Where’s Spot? Why, he’s all over the place, says Brian Alderson.
peeing and pooing seem to be regular subjects of mirth these days for the nursery library so a volume called The Toilet should raise no eyebrows. Nor would it have done in 1821 when an elegant little book of that title first appeared under the authorship of one Stacey Grimaldi. At that date, of course, the term referred – or did here, anyway – to the exercises performed by a lady in front of the mirror before preparing to join polite company.
It was not a manual however,
but rather a moral novelty book, based on an idea by Stacey’s father, William. Each page showed a single beautifully drawn, etched and labelled object from the dressing-table, on a flap. When the flap is lifted something about the object is revealed. For instance, beneath a flap saying, ‘Best white paint’ we are told that it stands for ‘Innocence’.
Such was the liking for this kind of book that a bolder (but less successful) theme was pursued for boys: A Suit of Armour for Youth, while later on the firm of Rock and Co’s Cachous Aromatics adopted it for advertising their wares in The Gentleman’s Toilet! (Below the flap saying, ‘To prevent the breath smelling of Tobacco’ was the stern adjuration, ‘Abstain from Smoking’.)
The Toilet was one of the first attempts to introduce a degree of ‘movability’ to a book’s pages. With machine printing and all the technological advances of mid-nineteenth century publishing, there were other developments, from early pop-ups, where you pulled a thread to make the picture stand up, to fabric pictures, or the comic ingenuities of the German Lothar Meggendorfer who could engineer clever double movements by the pulling of a single tab.
Oddly enough though,
the apparently simple ‘lift the flap’ technique of The Toilet seems not to have featured much amid the dazzling variety of Victorian inventions, nor among the comparatively few novelties that appeared over the four decades after the First World War. Indeed, even with the West’s discovery of the wonderful movables made by the Czech, Voitech Kubašta, the commercial emphasis tended to fall, and still falls, on ‘gasp’ books, the buyers wooed by sophistication. Was flap-lifting too crude, or was there an unexpected degree of expense and bother in the cutting and pasting of the flaps?
Whatever the reason,
Eric Hill trounced it in 1980. As his recent obituaries have all pointed out, he got the idea for the universally successful Where’s Spot? not from any earlier involvement in the pop-up revolution or from any historical awareness of the potential of paper engineering, but (as so often happens) from the pleasure his two-year-old son took in seeing him design a flap for an advert he was working on (so – back to the Cachous Aromatics!).
Hill’s natural inclination
as a graphic artist was towards simplicity. The winning combination of elements in Where’s Spot? exemplify its success: the repetition of the stages of Sally’s hunt for her puppy with all the ‘no’s’ from the motley collection of creatures that have found their way into the house; the stripped-down, two-dimensional drawing with its bold colours on a white ground; the final pay-off on the advice of a hidden tortoise. Many picture-book makers must be kicking themselves for not having come up with such a million-pound no-brainer!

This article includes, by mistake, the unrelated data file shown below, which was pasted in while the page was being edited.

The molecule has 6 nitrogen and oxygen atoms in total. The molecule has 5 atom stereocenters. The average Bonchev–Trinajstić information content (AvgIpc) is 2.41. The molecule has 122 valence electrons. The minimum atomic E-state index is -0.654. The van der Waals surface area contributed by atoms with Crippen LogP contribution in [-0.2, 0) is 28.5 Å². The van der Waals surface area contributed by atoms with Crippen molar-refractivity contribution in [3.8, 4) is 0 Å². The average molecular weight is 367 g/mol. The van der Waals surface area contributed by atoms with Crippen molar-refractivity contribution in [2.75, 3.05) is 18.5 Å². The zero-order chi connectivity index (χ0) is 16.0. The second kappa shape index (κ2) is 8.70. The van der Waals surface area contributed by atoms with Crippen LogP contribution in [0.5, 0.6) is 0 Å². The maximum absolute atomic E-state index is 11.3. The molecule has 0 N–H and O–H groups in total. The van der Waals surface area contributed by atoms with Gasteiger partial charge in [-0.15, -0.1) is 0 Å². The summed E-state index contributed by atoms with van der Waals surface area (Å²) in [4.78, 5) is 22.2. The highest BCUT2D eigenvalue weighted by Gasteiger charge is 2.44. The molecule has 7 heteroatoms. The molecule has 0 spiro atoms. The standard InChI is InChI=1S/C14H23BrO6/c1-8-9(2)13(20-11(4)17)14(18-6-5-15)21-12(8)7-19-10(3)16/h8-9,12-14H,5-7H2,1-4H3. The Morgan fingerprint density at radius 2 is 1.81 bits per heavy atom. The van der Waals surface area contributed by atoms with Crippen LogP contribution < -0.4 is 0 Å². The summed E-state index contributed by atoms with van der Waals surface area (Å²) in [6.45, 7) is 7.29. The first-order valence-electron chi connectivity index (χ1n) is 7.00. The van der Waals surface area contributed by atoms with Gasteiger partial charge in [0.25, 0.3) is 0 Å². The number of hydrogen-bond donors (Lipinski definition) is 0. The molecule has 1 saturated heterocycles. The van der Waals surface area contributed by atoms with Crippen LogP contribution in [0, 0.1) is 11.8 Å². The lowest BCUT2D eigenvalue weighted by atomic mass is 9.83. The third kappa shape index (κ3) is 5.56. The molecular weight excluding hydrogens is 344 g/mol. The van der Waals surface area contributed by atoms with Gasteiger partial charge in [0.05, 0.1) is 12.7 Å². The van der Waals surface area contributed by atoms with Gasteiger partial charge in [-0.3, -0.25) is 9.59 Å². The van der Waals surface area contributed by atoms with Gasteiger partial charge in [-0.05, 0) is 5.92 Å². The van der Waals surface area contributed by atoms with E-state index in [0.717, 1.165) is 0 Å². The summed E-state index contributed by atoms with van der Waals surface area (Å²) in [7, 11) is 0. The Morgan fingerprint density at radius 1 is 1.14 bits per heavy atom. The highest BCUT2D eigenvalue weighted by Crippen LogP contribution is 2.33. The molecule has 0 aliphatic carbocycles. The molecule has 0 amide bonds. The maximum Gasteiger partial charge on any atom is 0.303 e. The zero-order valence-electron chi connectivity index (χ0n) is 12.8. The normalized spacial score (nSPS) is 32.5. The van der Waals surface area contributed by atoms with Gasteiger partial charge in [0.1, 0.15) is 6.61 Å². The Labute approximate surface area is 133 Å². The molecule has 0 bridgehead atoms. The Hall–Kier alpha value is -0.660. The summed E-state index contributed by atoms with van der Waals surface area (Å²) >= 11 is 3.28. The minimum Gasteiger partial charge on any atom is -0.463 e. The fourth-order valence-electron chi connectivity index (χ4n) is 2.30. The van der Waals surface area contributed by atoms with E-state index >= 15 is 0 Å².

Spot’s very simplicity
did raise questions about the puppy’s future. What was to happen next? It was only to be expected that there would be a sequel, which was Spot’s First Walk (and at the same time a goofy small-format money-spinner Puppy Love, on the lines of Sam McBratney’s later Guess How Much I Love You), but Hill may well have been anxious not to be typecast as ‘the Spot-Man’. In 1982, he varied the lift-the-flap technique with four cleverly-conceived Peek-A-Books (published by Piccolo rather than his main publisher Heinemann). These asked the reader to find the answers to questions on Opposites and the like with some very enjoyable drawings not only of dogs. A year later a British/Canadian venture produced four more directly-titled Lift-the-Flap Books which also played about with varied subjects.
But Spot came to predominate.
Two books without flaps about Baby Bear in 1984 seem to have convinced Eric Hill that Spot was the way forward. Year in, year out, Spot went visiting relatives or enjoying parties and festivals (Christmas … Easter …). Sometimes a story came out as a board book or bath book.
In later years he wrote longer stories, but these only showed that his prose was better fitted to snappy sentences. Perhaps the most successful of the later Spots was Spot’s Walk in the Woods (1993),a kind of rebus book, and Spot’s Touch and Feel Book (1997), which had different textures on the pages. These, too, had first been tried in Victorian times.
Brian Alderson is founder of the Children’s Books History Society and a former Children’s Books Editor for The Times. His book The Ladybird Story: Children’s Books for Everyone, The British Library, 978-0712357289, £25.00 hbk, is out now.
Where’s Spot, Eric Hill, Puffin, 978-0141343747, £6.99 pbk